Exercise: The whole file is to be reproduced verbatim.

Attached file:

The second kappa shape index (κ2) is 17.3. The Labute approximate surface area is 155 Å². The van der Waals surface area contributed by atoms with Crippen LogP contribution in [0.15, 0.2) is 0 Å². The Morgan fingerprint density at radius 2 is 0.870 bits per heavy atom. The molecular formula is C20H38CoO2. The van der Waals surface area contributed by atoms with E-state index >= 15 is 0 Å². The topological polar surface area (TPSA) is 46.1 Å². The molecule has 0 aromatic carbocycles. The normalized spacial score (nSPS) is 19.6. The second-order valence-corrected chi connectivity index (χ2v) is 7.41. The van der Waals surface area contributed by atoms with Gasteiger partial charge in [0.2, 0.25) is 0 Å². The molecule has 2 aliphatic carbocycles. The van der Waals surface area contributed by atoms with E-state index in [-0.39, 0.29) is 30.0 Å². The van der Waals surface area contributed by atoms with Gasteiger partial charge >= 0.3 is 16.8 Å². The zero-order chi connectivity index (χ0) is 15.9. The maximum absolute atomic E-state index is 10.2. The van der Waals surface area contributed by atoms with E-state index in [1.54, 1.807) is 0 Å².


The second kappa shape index (κ2) is 17.3. The Labute approximate surface area is 155 Å². The van der Waals surface area contributed by atoms with Crippen LogP contribution in [0.15, 0.2) is 0 Å². The Morgan fingerprint density at radius 2 is 0.870 bits per heavy atom. The molecular formula is C20H38CoO2. The van der Waals surface area contributed by atoms with E-state index >= 15 is 0 Å². The topological polar surface area (TPSA) is 46.1 Å². The molecule has 0 aromatic carbocycles. The normalized spacial score (nSPS) is 19.6. The second-order valence-corrected chi connectivity index (χ2v) is 7.41. The van der Waals surface area contributed by atoms with Gasteiger partial charge in [0.2, 0.25) is 0 Å². The molecule has 2 aliphatic carbocycles. The van der Waals surface area contributed by atoms with E-state index in [-0.39, 0.29) is 30.0 Å². The van der Waals surface area contributed by atoms with Gasteiger partial charge >= 0.3 is 16.8 Å². The zero-order chi connectivity index (χ0) is 15.9. The maximum absolute atomic E-state index is 10.2. The van der Waals surface area contributed by atoms with E-state index in [1.54, 1.807) is 0 Å².